This was an island apparently starved for Mexican, Indian, Thai, Vietnamese, Korean, Indonesian, Tunisian, Malaysian, Moroccan, Brazilian, Ethiopian, Filipino, Brazilian, Cuban and Caribbean, let alone anything from the Middle East. How did they live without falafel and hummus, let alone sushi on every menu?
Today’s epidemic of celebrity chefs would probably also have been as unimaginable to Hines as crudo before his chicken cacciatore. He mentions one or two, like Marcel Gosselin at L’Armorique on East 54th, but he is much more likely to single out restaurateurs, like “well-known Madame Pagani” at Brussells Restaurant on 54th.

Celebrity clientele was also value-added for out-of-towner Hines. He liked Lindy’s in Times Square for the cheesecake, seafood and coffee but also for the “theatrical celebrities and writers” who patronized it. Jack & Charlie’s 21 was “a must” because “it’s a gathering place of the cream of society.” Gorgeous Luchow’s on what is now the Trader Joe’s block of 14th Street offered German cuisine and the likes of Helen Hayes and Eddie Fisher. Funny to imagine him today, tromping through the Meat District and West Village on a Sex and the City tour, complete with cosmos and cupcakes.

Hines gushed over everything at the Waldorf (the Starlight Room, Peacock Alley and Norse Grille) and at the St. Regis (Oak Room, Maisonette, rooftop bar). Only the scale has changed in hotel dining, though; he could be at Ian Schrager’s Gramercy Park Hotel tonight, getting dissed at Wakiya. And he was very taken with the just-opened Forum of the Twelve Caesars in Rockefeller Center, not quite a Tao or Buddakan of its time that remains one of the most over-the-top in New York history.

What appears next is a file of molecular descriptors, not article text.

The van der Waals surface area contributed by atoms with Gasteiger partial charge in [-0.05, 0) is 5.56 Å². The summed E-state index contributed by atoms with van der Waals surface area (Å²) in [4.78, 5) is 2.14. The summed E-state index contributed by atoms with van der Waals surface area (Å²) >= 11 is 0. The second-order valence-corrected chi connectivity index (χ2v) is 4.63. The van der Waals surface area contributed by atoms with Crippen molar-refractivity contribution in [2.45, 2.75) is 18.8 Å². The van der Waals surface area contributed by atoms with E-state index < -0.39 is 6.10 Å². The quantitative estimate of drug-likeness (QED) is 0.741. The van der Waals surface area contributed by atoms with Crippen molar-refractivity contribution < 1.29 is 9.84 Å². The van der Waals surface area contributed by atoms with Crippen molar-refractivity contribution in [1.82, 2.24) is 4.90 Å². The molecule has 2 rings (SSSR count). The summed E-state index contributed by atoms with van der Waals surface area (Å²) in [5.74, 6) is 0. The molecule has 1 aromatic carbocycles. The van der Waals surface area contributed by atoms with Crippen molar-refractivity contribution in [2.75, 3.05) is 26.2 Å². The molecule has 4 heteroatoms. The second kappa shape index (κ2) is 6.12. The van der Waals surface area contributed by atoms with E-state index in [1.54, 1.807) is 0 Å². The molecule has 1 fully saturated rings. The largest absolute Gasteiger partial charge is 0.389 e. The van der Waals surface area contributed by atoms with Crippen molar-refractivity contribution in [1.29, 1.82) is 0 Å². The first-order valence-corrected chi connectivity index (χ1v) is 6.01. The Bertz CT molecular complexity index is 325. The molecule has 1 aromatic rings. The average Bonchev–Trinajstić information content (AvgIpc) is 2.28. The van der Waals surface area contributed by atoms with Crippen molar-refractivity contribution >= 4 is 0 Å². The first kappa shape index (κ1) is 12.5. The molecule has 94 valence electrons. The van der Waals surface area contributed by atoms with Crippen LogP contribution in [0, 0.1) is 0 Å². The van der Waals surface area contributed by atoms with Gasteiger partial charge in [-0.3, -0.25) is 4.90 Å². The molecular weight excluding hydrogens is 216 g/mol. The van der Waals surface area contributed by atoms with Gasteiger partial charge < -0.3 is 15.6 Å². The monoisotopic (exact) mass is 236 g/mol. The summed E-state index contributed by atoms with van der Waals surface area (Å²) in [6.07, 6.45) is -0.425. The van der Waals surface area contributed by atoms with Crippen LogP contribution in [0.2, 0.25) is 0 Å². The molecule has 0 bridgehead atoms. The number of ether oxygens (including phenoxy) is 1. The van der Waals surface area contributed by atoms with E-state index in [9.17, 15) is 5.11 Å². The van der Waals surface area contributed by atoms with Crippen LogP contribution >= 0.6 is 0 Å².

In 10 pages of mini-reviews of roughly 80 restaurants, Hines singles out only seven in the Village, East and West combined. He includes a couple around Wall Street, three in Chinatown and a few in what is now SoHo/Tribeca; otherwise, there is almost nothing farther south than 32nd Street. Today’s tired Restaurant Row, West 46th between Eighth and Ninth Avenues, is described as “out-of-the-way.” The East Side stops at the Metropolitan Museum’s dining room, and in truth Michelin doesn’t go up there much, either. The Upper West Side has nothing above 63rd Street besides Stoddard’s Atop Butler Hall at Columbia University, now the Terrace in the Sky (and then presided over by Mr. Stoddard, “an inventor of national reputation,” responsible for the Ampico Reproducing Piano and the U.S. Pneumatic Mail Tubes and apparently also engaging in the 1950s form of sous vide, because his vegetables were cooked by a new process and “are the most delicious I have ever eaten.” Details are left to the imagination.)

As someone despairing of the chaining of Manhattan, I was oddly encouraged to see the plague has always been upon us. Hines touted three outlets of Stouffer’s, all serving “home-style cooking” from “recipes thoroughly tested in the Cleveland Experimental Kitchen under the supervision of graduate dietitians.” Branches of White Turkey were also scattered around the city, each with “delicious American-style food” such as chicken Maryland and turkey potpie. And a mini-chain called Hutton’s was the Craft of its time, specializing in steak and squab, but at more democratic prices.